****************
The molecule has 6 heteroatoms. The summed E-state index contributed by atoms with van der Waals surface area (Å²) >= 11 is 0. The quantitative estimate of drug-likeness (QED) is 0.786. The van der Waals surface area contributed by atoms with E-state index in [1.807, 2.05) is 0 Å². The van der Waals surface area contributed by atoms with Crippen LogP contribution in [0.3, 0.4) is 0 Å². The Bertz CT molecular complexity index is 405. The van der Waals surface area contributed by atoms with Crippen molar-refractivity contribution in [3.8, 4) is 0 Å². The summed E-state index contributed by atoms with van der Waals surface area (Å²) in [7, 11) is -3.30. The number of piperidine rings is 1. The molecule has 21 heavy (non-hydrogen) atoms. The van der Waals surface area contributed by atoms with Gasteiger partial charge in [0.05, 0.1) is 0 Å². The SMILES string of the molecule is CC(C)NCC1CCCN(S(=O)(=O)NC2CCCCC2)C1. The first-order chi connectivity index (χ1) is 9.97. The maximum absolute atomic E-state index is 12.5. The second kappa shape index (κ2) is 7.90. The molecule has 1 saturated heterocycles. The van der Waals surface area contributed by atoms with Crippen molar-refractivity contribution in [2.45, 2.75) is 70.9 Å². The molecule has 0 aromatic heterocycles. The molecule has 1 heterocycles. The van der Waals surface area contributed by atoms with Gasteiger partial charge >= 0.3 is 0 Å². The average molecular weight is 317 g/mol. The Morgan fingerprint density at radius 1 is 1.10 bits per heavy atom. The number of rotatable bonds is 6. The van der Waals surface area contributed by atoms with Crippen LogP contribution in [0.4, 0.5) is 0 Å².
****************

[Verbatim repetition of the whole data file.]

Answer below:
The molecule has 6 heteroatoms. The summed E-state index contributed by atoms with van der Waals surface area (Å²) >= 11 is 0. The quantitative estimate of drug-likeness (QED) is 0.786. The van der Waals surface area contributed by atoms with E-state index in [1.807, 2.05) is 0 Å². The van der Waals surface area contributed by atoms with Crippen LogP contribution in [0.3, 0.4) is 0 Å². The Bertz CT molecular complexity index is 405. The van der Waals surface area contributed by atoms with Crippen molar-refractivity contribution in [3.8, 4) is 0 Å². The summed E-state index contributed by atoms with van der Waals surface area (Å²) in [7, 11) is -3.30. The number of piperidine rings is 1. The molecule has 21 heavy (non-hydrogen) atoms. The van der Waals surface area contributed by atoms with Gasteiger partial charge in [0.05, 0.1) is 0 Å². The SMILES string of the molecule is CC(C)NCC1CCCN(S(=O)(=O)NC2CCCCC2)C1. The first-order chi connectivity index (χ1) is 9.97. The maximum absolute atomic E-state index is 12.5. The second kappa shape index (κ2) is 7.90. The molecule has 1 saturated heterocycles. The van der Waals surface area contributed by atoms with Crippen molar-refractivity contribution in [2.45, 2.75) is 70.9 Å². The molecule has 0 aromatic heterocycles. The molecule has 1 heterocycles. The van der Waals surface area contributed by atoms with Gasteiger partial charge >= 0.3 is 0 Å². The average molecular weight is 317 g/mol. The Morgan fingerprint density at radius 1 is 1.10 bits per heavy atom. The number of rotatable bonds is 6. The van der Waals surface area contributed by atoms with Crippen LogP contribution in [0.4, 0.5) is 0 Å².